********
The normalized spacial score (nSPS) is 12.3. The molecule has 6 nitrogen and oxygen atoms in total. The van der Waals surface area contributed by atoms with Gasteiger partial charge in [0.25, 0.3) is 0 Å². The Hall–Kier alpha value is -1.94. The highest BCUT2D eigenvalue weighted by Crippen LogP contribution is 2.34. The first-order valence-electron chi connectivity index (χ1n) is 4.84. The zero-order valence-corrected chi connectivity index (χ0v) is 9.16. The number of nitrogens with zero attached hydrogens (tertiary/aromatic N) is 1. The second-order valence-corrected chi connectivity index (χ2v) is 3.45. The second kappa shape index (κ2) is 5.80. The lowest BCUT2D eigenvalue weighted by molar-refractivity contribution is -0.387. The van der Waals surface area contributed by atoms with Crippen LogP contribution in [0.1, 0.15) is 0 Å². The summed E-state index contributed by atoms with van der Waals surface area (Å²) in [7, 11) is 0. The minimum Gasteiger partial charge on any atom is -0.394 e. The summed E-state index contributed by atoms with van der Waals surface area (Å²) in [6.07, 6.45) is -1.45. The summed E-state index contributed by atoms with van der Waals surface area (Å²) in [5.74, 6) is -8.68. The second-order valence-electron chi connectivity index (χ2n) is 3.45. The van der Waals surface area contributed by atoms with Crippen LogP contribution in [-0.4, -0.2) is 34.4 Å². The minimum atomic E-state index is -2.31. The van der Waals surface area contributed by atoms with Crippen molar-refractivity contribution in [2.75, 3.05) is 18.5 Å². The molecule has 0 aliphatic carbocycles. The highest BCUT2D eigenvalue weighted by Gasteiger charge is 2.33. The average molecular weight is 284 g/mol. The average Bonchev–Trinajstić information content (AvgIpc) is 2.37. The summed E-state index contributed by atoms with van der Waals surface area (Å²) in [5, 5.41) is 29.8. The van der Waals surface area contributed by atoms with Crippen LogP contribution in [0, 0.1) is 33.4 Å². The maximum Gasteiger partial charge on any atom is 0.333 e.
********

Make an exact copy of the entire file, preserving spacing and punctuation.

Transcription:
The normalized spacial score (nSPS) is 12.3. The molecule has 6 nitrogen and oxygen atoms in total. The van der Waals surface area contributed by atoms with Gasteiger partial charge in [0.25, 0.3) is 0 Å². The Hall–Kier alpha value is -1.94. The highest BCUT2D eigenvalue weighted by Crippen LogP contribution is 2.34. The first-order valence-electron chi connectivity index (χ1n) is 4.84. The zero-order valence-corrected chi connectivity index (χ0v) is 9.16. The number of nitrogens with zero attached hydrogens (tertiary/aromatic N) is 1. The second-order valence-corrected chi connectivity index (χ2v) is 3.45. The second kappa shape index (κ2) is 5.80. The lowest BCUT2D eigenvalue weighted by molar-refractivity contribution is -0.387. The van der Waals surface area contributed by atoms with Crippen LogP contribution in [0.1, 0.15) is 0 Å². The summed E-state index contributed by atoms with van der Waals surface area (Å²) in [7, 11) is 0. The minimum Gasteiger partial charge on any atom is -0.394 e. The summed E-state index contributed by atoms with van der Waals surface area (Å²) in [6.07, 6.45) is -1.45. The summed E-state index contributed by atoms with van der Waals surface area (Å²) in [5.74, 6) is -8.68. The second-order valence-electron chi connectivity index (χ2n) is 3.45. The van der Waals surface area contributed by atoms with Crippen LogP contribution in [-0.4, -0.2) is 34.4 Å². The minimum atomic E-state index is -2.31. The van der Waals surface area contributed by atoms with Crippen molar-refractivity contribution in [2.75, 3.05) is 18.5 Å². The molecule has 0 aliphatic carbocycles. The highest BCUT2D eigenvalue weighted by Gasteiger charge is 2.33. The average molecular weight is 284 g/mol. The average Bonchev–Trinajstić information content (AvgIpc) is 2.37. The summed E-state index contributed by atoms with van der Waals surface area (Å²) in [5, 5.41) is 29.8. The van der Waals surface area contributed by atoms with Crippen LogP contribution in [0, 0.1) is 33.4 Å². The maximum Gasteiger partial charge on any atom is 0.333 e.